Table 1 Detection rates of Yersinia, 2007–2019 in Ningxia Hui Autonomous Region, China
Table 2 Detection rates of Yersinia in samples from different hosts, 2007–2019 in Ningxia Hui Autonomous Region, China

The isolates were obtained from five prefectures in Ningxia Hui Autonomous Region [Yinchuan (n = 111), Shizuishan (n = 7), Wuzhong (n = 1), Guyuan (n = 3), and Zhongwei (n = 148)], from 2007 to 2019 (Fig. 1 and Additional file 8: Table S5). In total, 208 (77.0%) were of animal origin, 49 (18.2%) were of food origin, and 13 (4.8%) were of patient origin. Animal hosts included pig (150/208, 72.1%), sheep (32/208, 15.4%), rat (15/208, 7.2%), cattle (6/208, 2.9%), chicken (3/208, 1.4%), and hamster (2/208, 1.0%). The source of animal samples was mainly feces (n = 102), pharyngeal swabs (n = 39), anal swabs (n = 7), and intestinal contents (n = 59) of animals. Food was derived from meat products, comprising beef (n = 25), pork (n = 10), chicken (n = 9), lamb (n = 3), and fish (n = 2). Food (n = 49) comprised fresh meat (n = 18) and frozen meat (n = 31). Human samples were of fecal origin, with the majority (n = 9) coming from children (Fig. 1 and Additional file 8: Table S5). Using traditional phenotypic methods, 187/270 (69.3%) isolates were serotyped, with the most common serotypes being O:3 (n = 84), O:5 (n = 52), O:8 (n = 24), and O:9 (n = 20). In total, 83 isolates were reported as O: unidentifiable because the O-antigen reacted with more than one antiserum or with none of the antisera (Fig. 1).

Fig. 1
figure 1

Number of Yersinia spp. isolates isolated from the Ningxia Hui Autonomous Region between 2007 and 2019. a Host distribution of isolates. b Serotype distribution of isolates. NA, not applicable; Nag, nonagglutinative

Distribution of Y. enterocolitica by biotype, host, and serotype

Of the 187 Y. enterocolitica isolates, 81.3% (n = 152) were of animal origin, the food source was 12.3% (n = 23) and the patient source was 6.4% (n = 12). Isolates of animal origin included 42.8% biotype 1A (n = 65), 50.0% biotype 4 (n = 76), 2.6% biotype 3 (n = 4) and 4.6% biotype 5 (n = 7). Of these, all isolates of biotype 5 were from sheep. In total, biotype 4 of isolates (n = 84) were from pig hosts. The dominant serotype of the isolates of animal origin was O:3. Food-derived isolates were 87.0% biotype 1A (n = 20) and 13.04% biotype 2 (n = 3). Patient-origin isolates included 33.3% biotype 1A (n = 4) and 66.7% biotype 4 (n = 8). There was no biotype 1B (Table 3 and Additional file 8: Table S6).

Table 3 Serotype and biotype distribution of Y.enterocolitica isolates

Phylogenetic analysis

Total of 270 Yersinia genomes were evaluated according to the standard 95–96% ANI [27]. Twelve species were delineated using a 95% ANI cut-off value: Y. enterocolitica (187/270, 69.3%), Y. intermedia (30/270, 11.1%), Y. massiliensis (30/270, 11.1%), Y. mollaretii (7/270, 2.6%), Y. pekkanenii (5/270, 1.9%), Y. proxima (4/270, 1.5%), Y. alsatica (2/270, 0.7%), Y. frederiksenii (1/270, 0.4%), Y. kristensenii (1/270, 0.4%), Y. hibernica (1/270, 0.4%), Y. canariae (1/270, 0.4%), and Y. rochesterensis (1/270, 0.4%) (Fig. 2). The clustering analyses was consistent with the results of the ANI analysis and identical separation into 12 distinct species as determined by BAPS (Bayesian analysis of population structure) (Fig. 2).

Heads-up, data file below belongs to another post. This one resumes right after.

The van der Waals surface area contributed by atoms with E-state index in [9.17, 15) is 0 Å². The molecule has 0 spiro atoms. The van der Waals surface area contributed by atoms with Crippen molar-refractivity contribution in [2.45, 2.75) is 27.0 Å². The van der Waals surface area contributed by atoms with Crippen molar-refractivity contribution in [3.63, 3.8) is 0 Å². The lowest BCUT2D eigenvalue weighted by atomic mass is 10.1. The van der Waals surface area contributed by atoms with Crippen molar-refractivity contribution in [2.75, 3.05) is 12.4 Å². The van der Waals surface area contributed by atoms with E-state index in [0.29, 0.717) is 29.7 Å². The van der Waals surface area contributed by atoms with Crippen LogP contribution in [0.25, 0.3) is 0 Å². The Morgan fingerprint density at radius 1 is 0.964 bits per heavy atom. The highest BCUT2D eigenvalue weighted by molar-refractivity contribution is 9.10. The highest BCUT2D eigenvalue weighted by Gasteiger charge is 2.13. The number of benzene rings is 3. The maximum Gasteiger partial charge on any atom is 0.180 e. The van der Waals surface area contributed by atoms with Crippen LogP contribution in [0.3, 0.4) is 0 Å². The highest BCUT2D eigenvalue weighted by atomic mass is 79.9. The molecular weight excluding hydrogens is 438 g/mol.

Fig. 2
figure 2

SNP-based maximum likelihood (ML) trees of Yersinia spp. isolates. a The SNP-based ML tree was built from a recombination-filtered alignment of the whole genome SNP (wgSNP) present in 270 isolates. The ML tree was built using the GTR + F + ASC + G4 model, with 1000 bootstraps based on 1,563,073 SNPs, with Y. enterocolitica 8081 (GCA_000009345.1) was used as the reference sequence. b The cgSNP-based ML tree was built from 187 Y. enterocolitica isolates of this study and 88 public data. Y. enterocolitica 8081 (GCA_000009345.1) was used as the reference sequence. Y. pseudotuberculosis (GCA_900637475.1) was used as outgroups

The relatedness clustering presented by the Y. enterocolitica ML tree showed a direct relationship with the biotype. Biotypes 1A, 1B, and 5 isolates formed discrete clusters, whereas biotypes 2, 3, and 4 isolates consisted of closely related but distinct lineages, confirmed by BAPS clustering. Pathogenic isolates from Ningxia were genetically more distant from the reference genome than isolates from other countries and regions (no biotype 1B isolates in Ningxia). Isolate LC20 from Zhejiang had the longest genetic distance with the reference genome compared to the other isolates in China. Biotype 1A isolates exhibited no geographical differences and a broader range of host species and serotypes. The hosts of biotypes 4 and 5 isolates in Ningxia were pigs and sheep, respectively, whereas the hosts in the other regions were humans and hares. Biotype 3 isolates were O:3 in Ningxia, compared to O:5,27 and O:6,30 in the other countries (Fig. 2).

Associations between ecological factors and pathogenicity

Temperature, precipitation, altitude, and NDVI were highly statistically significant to pathogenicity (P < 0.001) (Fig. 3a–d). The ambient temperature of the collection locations for pathogenic isolates was lower than that of the non-pathogenic isolates (12.70 ± 6.39 ℃ vs. 16.85 ± 6.05 ℃); the precipitation of the collection locations for the pathogenic isolates was lower than that of the non-pathogenic isolates (1.34 ± 1.29 mm vs. 2.54 ± 1.42 mm). The median elevation of the collection locations for pathogenic and non-pathogenic isolates was 1111.00 m and 1816.00 m, respectively; the median NDVI was 0.35 and 0.19, respectively. Also, except for the host of the isolates in precipitation factors, the ecological factors and pathogenicity were statistically highly significant with biotype, serotype of the isolates, and host of the isolates (Fig. 3, Additional file 1: Fig. S1, Additional file 2: Fig. S2, Additional file 3: Fig. S3).